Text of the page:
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Group Exhibition
Grand Palais
Avenue Winston Churchill , 75008 Paris, France
April 24, 2009 - June 1, 2009

May the FORCE be With You
by Natalie Hegert

I attended La Force de l'Art 02 on the opening weekend and expected long lines outside the Grand Palais.  Though the exhibit was in its final weekend (later extended) the line for TAG--the graffiti collection of Gallizia--stretched out past the grand entrance and Andy next door was reeling in hundreds.  La Force de l'Art?  Nobody.  Not a single person waiting to see the triennial of French contemporary art.  ORLAN was signing books that day and looked a little forlorn at her table, waiting for people to notice her.  There were a few people milling about inside however, and the opening was well attended of course, but it just doesn't seem that anybody really cares much about a triennial celebration of contemporary French art. 

The layout- a "geologie blanche"- was designed by architect Philippe Rahm to look like an undulating landscape of art, and consists of irregularly angled white walls, forming something of a village, where each "Resident" artist has a little house, some with roofs to house video works or paintings, some open to the sky--the sky being of course the glass dome of the Grand Palais.  Keep in mind that the entire exhibit is illuminated by sunlight, bouncing off of the "white geology", and the effect is blinding, something like a village of white houses in the Mediterranean on a summer day.  So bring sunglasses, or visit at nighttime, as the exhibit stays open until 11pm on the weekend.  The landscape does make for an intriguing navigation of the exhibit however, as instead of following a course, the viewer is drawn or repelled by other forces at work, and must navigate slopes and investigate rooms.  It's quite an enjoyable experience.

But it seems that more press release pages were devoted to explaining the source of the geologie blanche than there was to the works on view.  In fact the curators dismissed the idea of an overarching theme or any theoretical crutch, and emphasized only the strength, la force, of each individual artwork.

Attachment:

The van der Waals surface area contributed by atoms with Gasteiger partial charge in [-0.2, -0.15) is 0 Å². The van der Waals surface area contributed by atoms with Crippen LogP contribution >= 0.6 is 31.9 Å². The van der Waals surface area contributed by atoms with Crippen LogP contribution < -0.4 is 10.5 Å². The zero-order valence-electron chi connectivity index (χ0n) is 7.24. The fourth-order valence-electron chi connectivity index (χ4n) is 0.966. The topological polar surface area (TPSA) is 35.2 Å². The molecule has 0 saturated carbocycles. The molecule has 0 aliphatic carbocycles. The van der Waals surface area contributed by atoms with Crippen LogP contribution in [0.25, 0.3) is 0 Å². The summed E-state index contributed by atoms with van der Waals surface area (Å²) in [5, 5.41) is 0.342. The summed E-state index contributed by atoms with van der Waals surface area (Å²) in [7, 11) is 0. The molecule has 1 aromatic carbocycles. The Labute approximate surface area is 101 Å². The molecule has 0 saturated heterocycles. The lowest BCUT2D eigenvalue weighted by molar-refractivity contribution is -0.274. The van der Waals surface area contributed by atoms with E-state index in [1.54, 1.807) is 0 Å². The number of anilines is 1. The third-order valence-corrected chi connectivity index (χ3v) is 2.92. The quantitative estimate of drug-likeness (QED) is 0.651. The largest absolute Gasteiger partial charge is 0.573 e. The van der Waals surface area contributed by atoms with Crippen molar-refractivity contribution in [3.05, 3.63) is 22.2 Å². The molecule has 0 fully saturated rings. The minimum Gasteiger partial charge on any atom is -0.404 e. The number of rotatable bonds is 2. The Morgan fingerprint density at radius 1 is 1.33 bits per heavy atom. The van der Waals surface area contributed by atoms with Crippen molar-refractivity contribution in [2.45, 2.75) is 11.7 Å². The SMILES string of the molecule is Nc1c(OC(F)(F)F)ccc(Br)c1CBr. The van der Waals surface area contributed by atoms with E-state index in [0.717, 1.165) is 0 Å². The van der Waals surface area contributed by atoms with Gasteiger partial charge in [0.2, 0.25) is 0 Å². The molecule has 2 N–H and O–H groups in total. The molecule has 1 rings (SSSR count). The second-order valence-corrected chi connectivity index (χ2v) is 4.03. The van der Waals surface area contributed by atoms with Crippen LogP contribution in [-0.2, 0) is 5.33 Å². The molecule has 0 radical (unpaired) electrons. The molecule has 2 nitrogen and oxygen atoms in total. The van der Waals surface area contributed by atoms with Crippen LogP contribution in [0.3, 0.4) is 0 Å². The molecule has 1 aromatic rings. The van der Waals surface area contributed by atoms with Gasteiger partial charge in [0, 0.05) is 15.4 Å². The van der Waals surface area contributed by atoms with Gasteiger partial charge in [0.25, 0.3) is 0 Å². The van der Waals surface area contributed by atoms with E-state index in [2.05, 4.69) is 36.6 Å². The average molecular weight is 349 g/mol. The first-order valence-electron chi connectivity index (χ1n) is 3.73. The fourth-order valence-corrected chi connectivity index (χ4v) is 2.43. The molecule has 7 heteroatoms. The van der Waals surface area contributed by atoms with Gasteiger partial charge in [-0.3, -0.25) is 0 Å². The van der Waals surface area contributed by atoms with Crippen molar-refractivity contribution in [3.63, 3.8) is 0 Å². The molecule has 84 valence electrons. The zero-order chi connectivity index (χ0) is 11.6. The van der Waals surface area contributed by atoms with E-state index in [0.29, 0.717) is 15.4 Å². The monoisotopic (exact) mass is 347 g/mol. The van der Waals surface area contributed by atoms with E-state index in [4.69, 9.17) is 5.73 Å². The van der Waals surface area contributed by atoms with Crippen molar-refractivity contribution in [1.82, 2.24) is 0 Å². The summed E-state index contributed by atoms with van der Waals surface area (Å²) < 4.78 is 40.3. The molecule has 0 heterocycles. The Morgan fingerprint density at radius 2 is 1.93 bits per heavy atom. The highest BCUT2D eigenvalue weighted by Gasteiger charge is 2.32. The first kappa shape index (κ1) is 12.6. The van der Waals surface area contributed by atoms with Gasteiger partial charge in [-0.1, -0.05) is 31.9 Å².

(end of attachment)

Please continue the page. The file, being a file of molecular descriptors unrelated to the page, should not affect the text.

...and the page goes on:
Why some artworks were chosen to participate in this event is a total mystery.  Let's put it this way: some of the "Residents" in the Village de la Geologie Blanche are some bad neighbors.  I'm not going to devote any more space to this than I need to, but I'll just say one thing: shrieking babies and irritating idealogues.  Damien Deroubaix's installation Derrick tries to sum up all of the world's problems without any grains of salt, or tongues in cheek, and it just comes across as underwhelming; and Philippe Mayaux's sound installation was just downright annoying (his protest signs were pretty cute though).  Both apparently work within and around the notion of "bad taste", but for me a line was crossed, causing me to either roll my eyes, or run out of the room.  More ridiculousness with Olivier Bardin's work; the concept I would expect from a lazy BFA student.

 The highlights of the show begin with the stunning sculpture by Anita Molinero: a sculpture built of bright red melted trash bins, hanging from the ceiling like a divine chandelier, or a writhing melted plastic alien with thick tendrils twisting towards the floor.  The effect is otherworldly and rather violent, simple and powerful.

Fabrice Hyber's POF shop, is crammed full of the artist's prototypes of ordinary objects with diverted, often subverted, functions in a messy collection of interactive yet useless objects, and a collection of rotting vegetables.  On the other hand Julian Prévieux's installation is exceedingly organized, to the point of parody.  In the center is a collection of outdated library books, their titles and covers testifying their obsolescence, while on the wall is an elaborate graph linking and charting all of life's subjects--an impossible task laid out with such precision it marks the futility of the entire exercise.